Rawlings panel releases report
After months of work, the panel of leaders in higher education and athletics released 28 recommendations for the University today as part of its final report on athletics at UNC.
“It is our hope that these recommendations will be taken seriously and work will be taken to put them in action,” said Hunter Rawlings, chair of the panel and president of the Association of American Universities, in a media conference call today.
“There are a lot of reports, but we don’t see a lot of reform,” he said.
“Our panel believes we’re reaching a tipping point in intercollegiate athletics because there’s so much revenue pouring into athletics.”
The five-member panel, which first convened in April 2013 and held a public forum, was appointed by Thorp in response to a faculty report on athletics in 2012.
The Rawlings panel’s report focuses on the oversight of athletics, financial considerations, and the admissions, treatment and eligibility of student-athletes.
Some of the 28 recommendations include ensuring the Chancellor’s clear oversight over athletics, establishing an internal audit and external audit every four years to test the University’s adherence to the recommendations and publishing the University’s NCAA financial reports.
Rawlings said some recommendations would be challenging to implement, such as the proposal that freshmen athletes with academic difficulties take a year off from playing.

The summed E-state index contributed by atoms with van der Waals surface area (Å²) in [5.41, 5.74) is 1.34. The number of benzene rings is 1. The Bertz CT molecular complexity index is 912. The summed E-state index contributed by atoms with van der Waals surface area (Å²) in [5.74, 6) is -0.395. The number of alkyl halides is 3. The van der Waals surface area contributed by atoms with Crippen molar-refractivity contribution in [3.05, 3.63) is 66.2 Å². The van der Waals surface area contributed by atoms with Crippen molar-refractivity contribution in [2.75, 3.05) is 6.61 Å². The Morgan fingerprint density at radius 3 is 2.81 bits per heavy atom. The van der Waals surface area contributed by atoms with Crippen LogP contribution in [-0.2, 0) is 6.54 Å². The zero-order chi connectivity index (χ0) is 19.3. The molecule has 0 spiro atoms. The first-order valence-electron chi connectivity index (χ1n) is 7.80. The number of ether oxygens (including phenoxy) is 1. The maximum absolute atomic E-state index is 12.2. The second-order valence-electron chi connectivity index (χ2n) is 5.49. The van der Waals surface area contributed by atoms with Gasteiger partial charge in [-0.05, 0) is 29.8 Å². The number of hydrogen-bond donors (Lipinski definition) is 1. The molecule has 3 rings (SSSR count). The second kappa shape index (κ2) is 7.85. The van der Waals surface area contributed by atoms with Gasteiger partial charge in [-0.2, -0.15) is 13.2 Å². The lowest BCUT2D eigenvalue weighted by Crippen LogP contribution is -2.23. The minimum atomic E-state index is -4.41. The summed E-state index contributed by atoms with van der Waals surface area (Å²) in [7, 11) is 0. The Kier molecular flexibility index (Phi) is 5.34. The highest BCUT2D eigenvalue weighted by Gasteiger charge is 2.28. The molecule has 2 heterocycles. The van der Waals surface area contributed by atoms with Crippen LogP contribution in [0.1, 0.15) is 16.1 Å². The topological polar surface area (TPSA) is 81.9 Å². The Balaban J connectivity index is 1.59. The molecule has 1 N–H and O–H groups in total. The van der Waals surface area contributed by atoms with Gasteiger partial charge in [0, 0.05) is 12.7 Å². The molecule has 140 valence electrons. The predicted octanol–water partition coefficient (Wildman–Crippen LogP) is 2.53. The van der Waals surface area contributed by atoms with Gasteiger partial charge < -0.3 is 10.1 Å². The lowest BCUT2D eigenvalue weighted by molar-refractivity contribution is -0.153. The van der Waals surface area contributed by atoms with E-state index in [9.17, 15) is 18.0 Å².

“The most challenging ideas are for new initiatives that have been considered for many years but never taken,” he said. “This is a problem because no one wants to do this because of athletic disadvantages. I know the NCAA has taken this up as a recommendation and we’re hoping that something is done in this area.”
The report also made several financial recommendations, including that athletic conferences or the NCAA consider impose a spending cap on sports teams.
“The financial approach is particularly urgent for UNC and peer institutions,” said Amy Perko, executive director of the Knight Commission on Intercollegiate Athletics.
Delaney also said the financial recommendations were important to consider not just at UNC but at all intercollegiate athletic programs across the country.
“The academic enterprise isn’t growing and the athletic enterprise is,” Delaney said.
UNC has taken several measures recently targeting athletics, including the creation of a group, the Student Athlete Academic Initiative Working Group, led by Provost Jim Dean and Director of Athletics Bubba Cunningham, which will examine how to encourage athletes’ academic success.
Dean said in an interview earlier this month that the group planned to use the recommendations created by the Rawlings panel.
Cunningham said the work of the panel, as well as other changes made at UNC, would make UNC a national leader in the discussion on college athletics.
“The University of North Carolina is positioned well to not only participate in, but lead these conversations that should take place at the conference and national level with schools and programs across the spectrum of college athletics,” said Cunningham of the panel’s recommendations.
Rawlings said UNC’s excellent academic and athletic history puts the University in a position to be a leader and example for other athletics programs across the nation.
“UNC has been running a superb athletics program that has kept itself out of problems other programs have had, until quite recently,” Rawlings said.
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